Steamboat Springs Fire Rescue firefighters Brian Shively, left, and Scott Hetrick inspect a fire truck at the Steamboat Springs Central Fire Station on Tuesday afternoon. At Tuesday’s Steamboat Springs City Council meeting, city officials discussed the possibility of selling the current police headquarters and fire station at 840 Yampa St. and constructing a new public safety campus in west Steamboat.

Photo by John F. Russell

Steamboat Springs Fire Rescue firefighters Brian Shively, left, and Scott Hetrick inspect a fire truck at the Steamboat Springs Central Fire Station on Tuesday afternoon. At Tuesday’s Steamboat Springs City Council meeting, city officials discussed the possibility of selling the current police headquarters and fire station at 840 Yampa St. and constructing a new public safety campus in west Steamboat.

Steamboat council discusses plan to move police and fire stations

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— Steamboat Springs voters could have a big say about the future of Yampa Street in November.

City officials hope to ask voters to fund the construction of a new public safety campus in west Steamboat, which would allow the city to sell its current police headquarters and fire station at 840 Yampa Street and convert the building into retail and office space.

Deputy City Manager Deb Hinsvark told the Steamboat Springs City Council on Tuesday night that if a November ballot measure to fund such a project is successful, the city would move those facilities and Routt County Search and Rescue personnel, who work in an ambulance barn across the street, into a new public safety campus.

Officials already have identified five potential sites for such a facility near U.S. Highway 40 and Routt County Road 129.

Hinsvark said the move to the west could free up a “dead zone” on Yampa and jumpstart a revitalization project on the riverside street.

“The fire and police station on Yampa inhibits development,” she said. She added the move could eliminate what acting Public Safety Director Joel Rae called a public safety nightmare on Yampa.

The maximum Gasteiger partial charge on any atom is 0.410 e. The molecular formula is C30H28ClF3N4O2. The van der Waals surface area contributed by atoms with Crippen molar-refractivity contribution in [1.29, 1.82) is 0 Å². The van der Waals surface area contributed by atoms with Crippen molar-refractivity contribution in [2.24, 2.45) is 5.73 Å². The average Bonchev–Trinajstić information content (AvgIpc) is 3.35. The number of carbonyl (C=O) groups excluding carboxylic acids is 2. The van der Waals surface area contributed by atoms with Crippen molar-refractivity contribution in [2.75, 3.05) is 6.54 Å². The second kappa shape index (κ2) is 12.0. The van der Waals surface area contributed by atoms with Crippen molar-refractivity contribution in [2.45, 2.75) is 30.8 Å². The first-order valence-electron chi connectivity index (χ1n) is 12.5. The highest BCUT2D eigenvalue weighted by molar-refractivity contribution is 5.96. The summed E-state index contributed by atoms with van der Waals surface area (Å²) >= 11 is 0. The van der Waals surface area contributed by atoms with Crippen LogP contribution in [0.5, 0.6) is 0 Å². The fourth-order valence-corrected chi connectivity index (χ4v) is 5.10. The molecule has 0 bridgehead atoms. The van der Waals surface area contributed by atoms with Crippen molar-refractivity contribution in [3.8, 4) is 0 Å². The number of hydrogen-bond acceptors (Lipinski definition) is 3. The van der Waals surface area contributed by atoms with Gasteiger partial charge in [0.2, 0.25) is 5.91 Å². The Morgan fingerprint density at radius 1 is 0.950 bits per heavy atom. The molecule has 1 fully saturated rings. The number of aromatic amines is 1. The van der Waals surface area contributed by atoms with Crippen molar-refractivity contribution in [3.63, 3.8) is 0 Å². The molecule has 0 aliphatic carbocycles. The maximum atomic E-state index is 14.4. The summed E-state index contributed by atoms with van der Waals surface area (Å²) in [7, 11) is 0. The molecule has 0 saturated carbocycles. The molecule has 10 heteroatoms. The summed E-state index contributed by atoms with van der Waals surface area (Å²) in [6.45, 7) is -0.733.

“When you add a fire truck to the combination of the biking lanes, parallel parking, crosswalks and large groups of pedestrians in the summer, it creates a nightmarish situation” for the emergency responders, Rae said. “It creates some significant delays in terms of response time.”

He told the council that the 11,000-square-foot Yampa headquarters has space limitations for staff and storage and that it is not equipped to adequately house a full-time firefighting staff that must stay there 24/7. A city parking enforcement officer currently works out of a small storage closet, he added.

“This is not the place we belong from a public safety standpoint,” Rae said about the Yampa headquarters.

He said housing emergency responders in a new campus west of downtown ultimately would give them more breathing room and decrease response times, among other benefits.

Yampa revitalization

City officials said the revenue from the sale of the current police headquarters lot, which extends a block and has been appraised at $3 million, could be injected into a revitalization project on Yampa that has yet to be fully developed. Hinsvark said that the lot is separated into six sections and that pieces of it could be sold separately. She added that the city envisions the ambulance barn that currently houses Search and Rescue would be demolished and converted into a riverside park if a new public safety complex is constructed.

City officials estimate the construction of the campus would cost a maximum of $19.5 million. Officials added that if voters approved a general obligation bond, a Steamboat resident who owns a $500,000 home would pay a property tax of $99.50 per year for the bond if the construction cost came in at that maximum estimate.

Moving forward

City Council members on Tuesday night greeted the proposal with excitement and enthusiasm and voted unanimously to allow city staff to continue exploring its viability. The council ultimately will decide in August whether to ask voters to fund the project.

“This is great stuff. It’s exciting. It’s forward thinking, and it’s wonderful,” Councilman Kenny Reisman said. “But the plans for the Yampa Street revitalization currently are ambiguous.”

Before they voted to allow the public safety campus project to move forward, council members agreed the city needs a concrete and clear plan for the revitalization of Yampa before it asks voters to fund the new home for the emergency responders. Some council members also advised city staff to seek alternative funding sources, such as grants, to lower the project’s eventual price tag.

But not all council members agreed as to how the city should draft a new plan to revitalize Yampa.